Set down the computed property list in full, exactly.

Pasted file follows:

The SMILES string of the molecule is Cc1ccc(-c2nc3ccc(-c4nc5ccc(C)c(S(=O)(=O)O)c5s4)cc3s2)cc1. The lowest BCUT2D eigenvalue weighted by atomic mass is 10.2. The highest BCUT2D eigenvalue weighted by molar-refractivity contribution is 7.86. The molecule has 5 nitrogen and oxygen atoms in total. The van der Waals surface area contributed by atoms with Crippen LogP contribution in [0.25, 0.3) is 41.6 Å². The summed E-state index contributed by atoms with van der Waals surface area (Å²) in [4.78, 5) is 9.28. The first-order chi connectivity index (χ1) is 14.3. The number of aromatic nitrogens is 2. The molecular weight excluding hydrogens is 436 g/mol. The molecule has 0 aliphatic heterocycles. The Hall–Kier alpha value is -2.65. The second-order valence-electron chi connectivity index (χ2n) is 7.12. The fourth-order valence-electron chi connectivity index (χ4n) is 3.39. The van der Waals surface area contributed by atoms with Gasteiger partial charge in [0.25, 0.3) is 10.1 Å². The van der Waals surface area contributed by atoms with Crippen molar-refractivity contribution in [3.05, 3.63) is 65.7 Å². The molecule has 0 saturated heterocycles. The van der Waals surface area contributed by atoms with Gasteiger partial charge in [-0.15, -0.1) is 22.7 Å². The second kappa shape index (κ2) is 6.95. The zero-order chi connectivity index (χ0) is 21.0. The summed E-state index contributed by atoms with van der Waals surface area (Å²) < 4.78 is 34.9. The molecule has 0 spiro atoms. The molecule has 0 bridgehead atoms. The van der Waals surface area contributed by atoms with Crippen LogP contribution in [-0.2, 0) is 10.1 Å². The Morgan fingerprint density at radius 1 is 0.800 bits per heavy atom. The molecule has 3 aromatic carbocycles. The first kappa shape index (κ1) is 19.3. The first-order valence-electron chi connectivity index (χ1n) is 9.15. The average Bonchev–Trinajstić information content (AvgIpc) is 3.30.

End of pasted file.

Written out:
The SMILES string of the molecule is Cc1ccc(-c2nc3ccc(-c4nc5ccc(C)c(S(=O)(=O)O)c5s4)cc3s2)cc1. The lowest BCUT2D eigenvalue weighted by atomic mass is 10.2. The highest BCUT2D eigenvalue weighted by molar-refractivity contribution is 7.86. The molecule has 5 nitrogen and oxygen atoms in total. The van der Waals surface area contributed by atoms with Crippen LogP contribution in [0.25, 0.3) is 41.6 Å². The summed E-state index contributed by atoms with van der Waals surface area (Å²) in [4.78, 5) is 9.28. The first-order chi connectivity index (χ1) is 14.3. The number of aromatic nitrogens is 2. The molecular weight excluding hydrogens is 436 g/mol. The molecule has 0 aliphatic heterocycles. The Hall–Kier alpha value is -2.65. The second-order valence-electron chi connectivity index (χ2n) is 7.12. The fourth-order valence-electron chi connectivity index (χ4n) is 3.39. The van der Waals surface area contributed by atoms with Gasteiger partial charge in [0.25, 0.3) is 10.1 Å². The van der Waals surface area contributed by atoms with Crippen molar-refractivity contribution in [3.05, 3.63) is 65.7 Å². The molecule has 0 saturated heterocycles. The van der Waals surface area contributed by atoms with Gasteiger partial charge in [-0.15, -0.1) is 22.7 Å². The second kappa shape index (κ2) is 6.95. The zero-order chi connectivity index (χ0) is 21.0. The summed E-state index contributed by atoms with van der Waals surface area (Å²) < 4.78 is 34.9. The molecule has 0 spiro atoms. The molecule has 0 bridgehead atoms. The van der Waals surface area contributed by atoms with Crippen LogP contribution in [-0.2, 0) is 10.1 Å². The Morgan fingerprint density at radius 1 is 0.800 bits per heavy atom. The molecule has 3 aromatic carbocycles. The first kappa shape index (κ1) is 19.3. The first-order valence-electron chi connectivity index (χ1n) is 9.15. The average Bonchev–Trinajstić information content (AvgIpc) is 3.30.